- Past these "cheaper" picks are the usual steamed fish, prawns, geoduck and other things that will drag your bill into the hundreds. If you're hosting something special, they're great, and I've had them, but the choices above are just as satisfying IMO.

        3) House specialties. Koi's strengths mainly lie in BBQ, Seafood and Dim Sum, but they have some great regular dishes.

        - Stir-Fried Sticky Rice ($12). They offer this for dim sum, and their version's my favorite around here. You can order this at dinner for a bigger portion, and this one has "wok hay"

        - Wine-Stewed Ox Tail in Pumpkin ($24). Pricey but it's a delectable braise of fall-off-the-bone ox-tail and an addictive gravy. Served inside an edible kabocha "bowl"

        - Walnut Prawns ($16). Why order a pedestrian dish here? It's done really well here. They use nicer prawns, keep the batter airy & crispy and even the sauce is a bit more balanced here.

        There's a lot more they do well than I mention here, so if you'd like more, just let me know.

        4) Set Meals

        Koi does a Peking Duck Dinner for 4 for $78 that serves the Duck 3 Ways (soup, skin + bins, meat + noodles), Steamed Fish, Steamed Crab and XLB. It's a nice way to sample what they do on the cheap. (One caveat is the last time we had this, they used a Spanner/Garfield crab here, and I rather disliked that, but every other time it's been a regular crab.)

        They also do more expensive dinners for 6 ($99), 8 ($138), 10 ($248), but IMO, you're better off going a la carte at that point since you may not care for some of the dishes they've picked.

        1. re: Jon914

          Photos of some of the stuff I mentioned above. In order.

          - Char Siu + Jellyfish Combo
          - Princess Clams
          - Lobster Noodles
          - Walnut Prawns
          - Shanghai Crab
          - Fish
          - Squab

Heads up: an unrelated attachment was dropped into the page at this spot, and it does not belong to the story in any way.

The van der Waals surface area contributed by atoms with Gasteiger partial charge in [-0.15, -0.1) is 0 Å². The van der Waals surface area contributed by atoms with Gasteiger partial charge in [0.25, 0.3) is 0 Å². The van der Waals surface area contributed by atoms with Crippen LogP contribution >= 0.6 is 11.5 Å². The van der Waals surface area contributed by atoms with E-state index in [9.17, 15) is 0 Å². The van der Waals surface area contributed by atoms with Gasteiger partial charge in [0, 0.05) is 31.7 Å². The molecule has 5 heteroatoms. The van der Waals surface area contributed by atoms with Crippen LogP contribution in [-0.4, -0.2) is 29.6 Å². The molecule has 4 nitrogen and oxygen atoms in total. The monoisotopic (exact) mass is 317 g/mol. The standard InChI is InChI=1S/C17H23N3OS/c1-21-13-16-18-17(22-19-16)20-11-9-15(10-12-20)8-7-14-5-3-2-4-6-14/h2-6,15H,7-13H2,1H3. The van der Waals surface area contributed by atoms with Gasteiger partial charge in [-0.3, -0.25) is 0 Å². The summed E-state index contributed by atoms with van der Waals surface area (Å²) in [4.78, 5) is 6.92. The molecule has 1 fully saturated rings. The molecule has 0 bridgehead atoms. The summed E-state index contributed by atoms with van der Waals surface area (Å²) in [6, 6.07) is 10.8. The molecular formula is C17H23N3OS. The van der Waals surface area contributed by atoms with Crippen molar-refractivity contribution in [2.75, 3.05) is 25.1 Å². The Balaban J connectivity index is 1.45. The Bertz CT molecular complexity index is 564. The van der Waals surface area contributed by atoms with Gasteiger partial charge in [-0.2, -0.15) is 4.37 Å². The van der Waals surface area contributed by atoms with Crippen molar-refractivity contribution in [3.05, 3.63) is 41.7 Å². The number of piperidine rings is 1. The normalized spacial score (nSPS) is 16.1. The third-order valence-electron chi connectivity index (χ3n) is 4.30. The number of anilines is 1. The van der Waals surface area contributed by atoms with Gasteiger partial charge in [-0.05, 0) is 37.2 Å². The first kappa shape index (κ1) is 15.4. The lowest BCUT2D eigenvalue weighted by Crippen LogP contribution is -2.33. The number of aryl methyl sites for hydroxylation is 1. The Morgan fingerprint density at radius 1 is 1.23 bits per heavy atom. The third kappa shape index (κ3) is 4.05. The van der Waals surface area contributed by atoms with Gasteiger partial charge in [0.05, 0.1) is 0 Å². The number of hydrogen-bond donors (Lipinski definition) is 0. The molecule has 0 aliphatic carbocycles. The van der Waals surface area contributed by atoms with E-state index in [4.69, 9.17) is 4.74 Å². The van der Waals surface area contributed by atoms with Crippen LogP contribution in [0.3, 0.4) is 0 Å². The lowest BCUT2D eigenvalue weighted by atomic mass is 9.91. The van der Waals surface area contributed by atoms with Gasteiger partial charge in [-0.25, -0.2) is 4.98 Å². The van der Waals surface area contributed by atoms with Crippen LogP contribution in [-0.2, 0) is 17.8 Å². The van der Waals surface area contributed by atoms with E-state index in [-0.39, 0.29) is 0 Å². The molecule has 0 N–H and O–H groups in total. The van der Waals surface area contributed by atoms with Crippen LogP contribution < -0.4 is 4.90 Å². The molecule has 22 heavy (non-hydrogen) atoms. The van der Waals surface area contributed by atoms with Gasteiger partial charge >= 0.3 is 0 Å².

- Suckling Pig

          1. re: Jon914

            Thank you so much for taking the time to write out all of these recommendations!!! Looking at their menu, which is fairly extensive, I would not have known where to start, so this helps a lot. I see that there is also a "Koi Palace Express" there. Is that for takeout only?

              1. re: Melanie Wong

                Yes, Just Koi rebranded as Koi Palace Express fairly recently. It's Koi's downmarket take on Cooking Papa-like fare (BBQ, congee, wonton, rice, noodles), and a lot of what they do is rather good. If we lived closer, I'd be there a lot more often.

                The BBQ is essentially the same as what you get "upstairs", so that's a plus. Their congee/jook base is one of the better ones (creamy texture, dried scallop infusion), and they have a good handle on their fried rice and noodles (good ingredient balance, usually good amount of wok hay).

            1. re: Jon914

              Thanks for posting this! The Shanghai Crab sounds great, and I will definitely try it soon. Do they have that at both the Daly City and Dublin locations?

              1. re: Dave MP

                Yeah, it's available at both locations and is part of the core menu as item #849.


        2. I prefer Daly City personally.

          1. I asked this question, since I/we have a friend living in Pleasanton, so we have made the Dublin Koi the place we go to for dim sum.

            I have only been to the Daly City Koi for dim sum once, ages and AGES ago, and didn't think the crazy wait (almost 2 hours) for a table was worth the effort.

            Thank you for your replies to this thread... ^^

            1. Dublin is closer to me but I have had better dim sum at the Daly City location. Menus are different so it is hard to compare. Both are popular so expect lines.

              1. Follow up question: Is there a guy making dragon beard candy at the Dublin location?

                1 Reply
                1. re: felice

                  In all the visits I've been there, I haven't seen that at the Dublin location.